It's still 1450. Because it was something of an eventful year. Richard of York, sat in Ireland, was worried – his name had been bandied about by Jack Cade and his rebels. See what happens…
First of all,m if you don't know the History of Byzantium, and would like to, hop along to Robin Pierson's website. It's a great series.
Secondly, I'm starting up a series of Wars of the Roses pages, just to help you all navigate through the mess of families that hop in and out of each others' beds. Look at the Left Hand Nav bar; or to read about a few of the major families in 1450, follow this link to Major Families...
Richard Duke of York, 1411-1460
Son of the disgraced Richard Earl of Cambridge, despite his long minority Richard was born to the fortunes of York and Mortimer, and descended from The Duke of Clarence, Edward III's son. There was no sign before 1450 that Richard was anything other than a loyal servant of the king – serving in France as Lieutenant General. Then he was ousted, and replaced by Edmund Beaufort. Historians disagree about how Richard took this – but being appointed Lord Lieutenant of Ireland may very well not have been the reward it sounds like – in Ireland he was safely far away from the king. Richard was alienated by a feeling that he was denied his birthright – being in the closest counsels of the king.
His return in 1450 was dramatic – he came without permission. Beaufort was now effectively the chief Minister of the king and Queen, and all 3 appeared to panic trying to prevent York's return.
By 1451, civil war was not inevitable; but a pattern of antipathy between Beaufort, Queen Margaret and York was becoming established, and York 's ambitions being thwarted.
Margaret of Anjou, 1430-1482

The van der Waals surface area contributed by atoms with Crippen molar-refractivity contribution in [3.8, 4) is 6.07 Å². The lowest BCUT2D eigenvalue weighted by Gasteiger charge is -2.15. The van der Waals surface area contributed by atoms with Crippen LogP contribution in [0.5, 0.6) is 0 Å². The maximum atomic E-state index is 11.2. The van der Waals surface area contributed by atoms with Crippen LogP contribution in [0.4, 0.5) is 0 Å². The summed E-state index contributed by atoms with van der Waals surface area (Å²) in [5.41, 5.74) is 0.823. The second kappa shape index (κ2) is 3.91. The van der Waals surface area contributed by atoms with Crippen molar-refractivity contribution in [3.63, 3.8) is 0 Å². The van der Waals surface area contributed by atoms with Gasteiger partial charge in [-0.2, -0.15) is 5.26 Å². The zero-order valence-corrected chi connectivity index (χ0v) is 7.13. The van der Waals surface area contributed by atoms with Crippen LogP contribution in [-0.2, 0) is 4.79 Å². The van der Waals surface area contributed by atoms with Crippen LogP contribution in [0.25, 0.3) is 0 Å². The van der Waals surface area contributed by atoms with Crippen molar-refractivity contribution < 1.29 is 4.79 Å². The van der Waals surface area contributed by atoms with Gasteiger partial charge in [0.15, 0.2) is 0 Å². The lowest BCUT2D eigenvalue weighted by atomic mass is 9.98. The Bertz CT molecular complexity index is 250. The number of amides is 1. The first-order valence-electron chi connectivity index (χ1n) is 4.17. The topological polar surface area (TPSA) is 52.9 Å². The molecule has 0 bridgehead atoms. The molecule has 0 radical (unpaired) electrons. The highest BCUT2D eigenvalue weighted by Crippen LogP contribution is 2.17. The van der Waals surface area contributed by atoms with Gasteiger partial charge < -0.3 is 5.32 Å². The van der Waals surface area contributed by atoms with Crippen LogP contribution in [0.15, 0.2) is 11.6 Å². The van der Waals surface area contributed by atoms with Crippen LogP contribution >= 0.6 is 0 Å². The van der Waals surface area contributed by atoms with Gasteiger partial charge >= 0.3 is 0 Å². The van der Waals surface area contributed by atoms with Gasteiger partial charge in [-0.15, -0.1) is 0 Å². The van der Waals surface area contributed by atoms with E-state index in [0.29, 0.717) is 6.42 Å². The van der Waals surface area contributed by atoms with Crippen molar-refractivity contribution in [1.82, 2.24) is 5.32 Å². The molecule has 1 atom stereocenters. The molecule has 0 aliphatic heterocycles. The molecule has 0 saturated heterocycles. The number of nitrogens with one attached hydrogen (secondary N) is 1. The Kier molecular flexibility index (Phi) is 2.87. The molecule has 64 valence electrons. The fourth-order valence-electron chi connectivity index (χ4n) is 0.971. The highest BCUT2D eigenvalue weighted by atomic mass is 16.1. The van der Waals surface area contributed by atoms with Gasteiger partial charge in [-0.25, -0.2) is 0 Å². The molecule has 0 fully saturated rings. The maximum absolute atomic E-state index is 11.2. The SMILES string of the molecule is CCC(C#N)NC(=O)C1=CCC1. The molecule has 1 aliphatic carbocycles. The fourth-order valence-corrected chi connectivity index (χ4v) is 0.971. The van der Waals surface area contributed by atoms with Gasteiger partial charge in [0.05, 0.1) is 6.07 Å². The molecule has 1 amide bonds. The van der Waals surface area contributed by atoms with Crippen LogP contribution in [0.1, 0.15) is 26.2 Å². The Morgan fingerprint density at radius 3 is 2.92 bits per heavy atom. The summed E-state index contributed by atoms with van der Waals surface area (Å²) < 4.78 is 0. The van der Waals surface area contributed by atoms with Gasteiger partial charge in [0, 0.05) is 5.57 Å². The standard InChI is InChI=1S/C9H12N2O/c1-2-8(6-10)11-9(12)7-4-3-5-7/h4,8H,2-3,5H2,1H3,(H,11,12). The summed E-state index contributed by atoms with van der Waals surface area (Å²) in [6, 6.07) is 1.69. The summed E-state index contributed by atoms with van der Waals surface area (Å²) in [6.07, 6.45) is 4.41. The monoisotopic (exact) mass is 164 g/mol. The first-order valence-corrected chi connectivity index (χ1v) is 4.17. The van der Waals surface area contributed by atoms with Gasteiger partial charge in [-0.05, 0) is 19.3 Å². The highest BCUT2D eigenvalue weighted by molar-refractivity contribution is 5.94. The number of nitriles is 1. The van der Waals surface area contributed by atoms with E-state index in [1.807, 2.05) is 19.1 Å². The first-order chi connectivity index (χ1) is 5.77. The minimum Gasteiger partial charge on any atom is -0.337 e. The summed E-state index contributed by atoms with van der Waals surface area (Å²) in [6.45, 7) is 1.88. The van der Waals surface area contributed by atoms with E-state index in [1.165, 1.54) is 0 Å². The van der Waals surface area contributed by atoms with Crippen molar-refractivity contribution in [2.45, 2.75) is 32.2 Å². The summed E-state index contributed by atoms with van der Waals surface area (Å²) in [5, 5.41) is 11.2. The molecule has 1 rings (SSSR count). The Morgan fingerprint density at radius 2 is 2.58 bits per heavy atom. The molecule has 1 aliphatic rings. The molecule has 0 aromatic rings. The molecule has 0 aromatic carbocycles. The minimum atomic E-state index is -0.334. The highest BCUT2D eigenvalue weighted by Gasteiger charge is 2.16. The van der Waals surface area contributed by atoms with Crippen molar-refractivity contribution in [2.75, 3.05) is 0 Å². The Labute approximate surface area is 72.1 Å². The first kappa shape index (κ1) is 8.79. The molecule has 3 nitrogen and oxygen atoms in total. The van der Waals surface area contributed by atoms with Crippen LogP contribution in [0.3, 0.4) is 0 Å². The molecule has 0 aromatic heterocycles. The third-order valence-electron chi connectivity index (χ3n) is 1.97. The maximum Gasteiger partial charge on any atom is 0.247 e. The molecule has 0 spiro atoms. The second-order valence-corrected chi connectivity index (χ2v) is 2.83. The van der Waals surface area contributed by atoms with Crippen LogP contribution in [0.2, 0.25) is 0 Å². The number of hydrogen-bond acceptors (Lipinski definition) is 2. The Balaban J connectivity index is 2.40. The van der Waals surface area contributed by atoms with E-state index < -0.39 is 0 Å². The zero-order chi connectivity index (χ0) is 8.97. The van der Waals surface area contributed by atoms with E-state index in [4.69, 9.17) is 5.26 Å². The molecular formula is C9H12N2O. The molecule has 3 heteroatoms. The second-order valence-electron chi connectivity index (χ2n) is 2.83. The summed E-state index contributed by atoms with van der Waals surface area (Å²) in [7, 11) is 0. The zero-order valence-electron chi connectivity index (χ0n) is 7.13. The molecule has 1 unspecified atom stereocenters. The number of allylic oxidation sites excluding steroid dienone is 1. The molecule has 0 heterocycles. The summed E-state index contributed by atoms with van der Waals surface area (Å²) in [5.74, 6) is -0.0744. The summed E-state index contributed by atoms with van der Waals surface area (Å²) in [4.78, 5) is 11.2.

What to make of Margaret? It's always worth bearing in mind that women like Margaret who stepped outside the mould will be unfairly judged by contemporary chroniclers. From the start of her relationship with Henry, it seems both got on well – spending more time together than was expected of a king and queen at the time. She was reasonably traditional in her role, supporting her husband; though she spent freely; and appears frequently in the minutes of the King's council as grants were made 'by the queen's counsel'; so it appears she became more involved, and the political situation sharpened, and her husband's lack of capability .became more evident.,
After 8 years of marriage, by 1452 the couple still showed no signs of producing a child.
Livery Badges, Bastard feudalism and the Wars of the Roses
The prevailing theory about why the Wars of the Roses happened was, at one point very much about 'bastard feudalism'and the 'overmighty subjects'. The story goes that by the 15th century, the relationship between a lord and his retinue had changed – no longer based on an honest knight and his patch of land, but no a money fee, based on an 'indenture' or contract. And that as a result, lords traipsed around the countryside with massive retinues of followers. Which is true – they did. A magnate gave out robes of particular colours, and livery badges by which they might be known; and there were a lot of them; and the 15th century was a violent time. The general feeling is that this wasn't the fault of bastard feudalism; in earlier centuries, a magnates affinity was just as important. The reasons for the war had more to do with Henry VIth's failure to control his magnates.
But back to livery badges; below is one example, one of Henry VIth's badges. I've had a rootle around and tried to find the ones I could – guided, obviously, by that authoritative historical resource, the game Kingmaker…so you can find them all by clicking on this link to my page 'Livery Badges'.